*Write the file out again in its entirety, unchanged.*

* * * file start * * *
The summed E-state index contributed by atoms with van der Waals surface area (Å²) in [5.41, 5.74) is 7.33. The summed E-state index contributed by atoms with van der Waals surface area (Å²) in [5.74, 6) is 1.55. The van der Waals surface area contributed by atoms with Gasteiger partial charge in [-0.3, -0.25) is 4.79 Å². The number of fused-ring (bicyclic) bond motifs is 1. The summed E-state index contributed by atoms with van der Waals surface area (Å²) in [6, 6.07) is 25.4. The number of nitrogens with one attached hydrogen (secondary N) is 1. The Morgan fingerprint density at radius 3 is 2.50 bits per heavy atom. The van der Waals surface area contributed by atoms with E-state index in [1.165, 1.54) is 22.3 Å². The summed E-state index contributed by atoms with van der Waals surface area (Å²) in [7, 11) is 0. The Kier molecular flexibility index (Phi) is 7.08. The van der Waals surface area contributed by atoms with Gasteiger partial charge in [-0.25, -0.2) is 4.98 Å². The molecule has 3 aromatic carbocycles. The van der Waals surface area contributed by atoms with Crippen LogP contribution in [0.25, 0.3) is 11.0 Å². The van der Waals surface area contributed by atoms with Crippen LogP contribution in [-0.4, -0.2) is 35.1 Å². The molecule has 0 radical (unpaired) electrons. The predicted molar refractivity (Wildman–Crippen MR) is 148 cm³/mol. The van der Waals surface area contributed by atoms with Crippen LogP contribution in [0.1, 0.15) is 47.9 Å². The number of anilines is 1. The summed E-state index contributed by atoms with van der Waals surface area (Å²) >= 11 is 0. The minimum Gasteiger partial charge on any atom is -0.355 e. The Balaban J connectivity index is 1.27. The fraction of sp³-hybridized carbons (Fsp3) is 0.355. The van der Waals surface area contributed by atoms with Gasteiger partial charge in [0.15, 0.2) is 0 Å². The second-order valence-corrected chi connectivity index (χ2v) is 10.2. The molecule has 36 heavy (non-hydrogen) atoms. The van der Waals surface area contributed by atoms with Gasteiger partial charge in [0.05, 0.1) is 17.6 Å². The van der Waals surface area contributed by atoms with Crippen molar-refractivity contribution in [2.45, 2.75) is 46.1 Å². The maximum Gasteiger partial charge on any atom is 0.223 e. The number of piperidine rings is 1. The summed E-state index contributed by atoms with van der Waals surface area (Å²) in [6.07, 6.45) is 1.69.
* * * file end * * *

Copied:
The summed E-state index contributed by atoms with van der Waals surface area (Å²) in [5.41, 5.74) is 7.33. The summed E-state index contributed by atoms with van der Waals surface area (Å²) in [5.74, 6) is 1.55. The van der Waals surface area contributed by atoms with Gasteiger partial charge in [-0.3, -0.25) is 4.79 Å². The number of fused-ring (bicyclic) bond motifs is 1. The summed E-state index contributed by atoms with van der Waals surface area (Å²) in [6, 6.07) is 25.4. The number of nitrogens with one attached hydrogen (secondary N) is 1. The Morgan fingerprint density at radius 3 is 2.50 bits per heavy atom. The van der Waals surface area contributed by atoms with E-state index in [1.165, 1.54) is 22.3 Å². The summed E-state index contributed by atoms with van der Waals surface area (Å²) in [7, 11) is 0. The Kier molecular flexibility index (Phi) is 7.08. The van der Waals surface area contributed by atoms with Gasteiger partial charge in [-0.25, -0.2) is 4.98 Å². The molecule has 3 aromatic carbocycles. The van der Waals surface area contributed by atoms with Crippen LogP contribution in [0.25, 0.3) is 11.0 Å². The van der Waals surface area contributed by atoms with Crippen LogP contribution in [-0.4, -0.2) is 35.1 Å². The molecule has 0 radical (unpaired) electrons. The predicted molar refractivity (Wildman–Crippen MR) is 148 cm³/mol. The van der Waals surface area contributed by atoms with Crippen LogP contribution in [0.1, 0.15) is 47.9 Å². The number of anilines is 1. The summed E-state index contributed by atoms with van der Waals surface area (Å²) >= 11 is 0. The minimum Gasteiger partial charge on any atom is -0.355 e. The Balaban J connectivity index is 1.27. The fraction of sp³-hybridized carbons (Fsp3) is 0.355. The van der Waals surface area contributed by atoms with Gasteiger partial charge in [0.15, 0.2) is 0 Å². The second-order valence-corrected chi connectivity index (χ2v) is 10.2. The molecule has 36 heavy (non-hydrogen) atoms. The van der Waals surface area contributed by atoms with Gasteiger partial charge in [0.05, 0.1) is 17.6 Å². The van der Waals surface area contributed by atoms with Crippen molar-refractivity contribution in [2.45, 2.75) is 46.1 Å². The maximum Gasteiger partial charge on any atom is 0.223 e. The number of piperidine rings is 1. The summed E-state index contributed by atoms with van der Waals surface area (Å²) in [6.07, 6.45) is 1.69.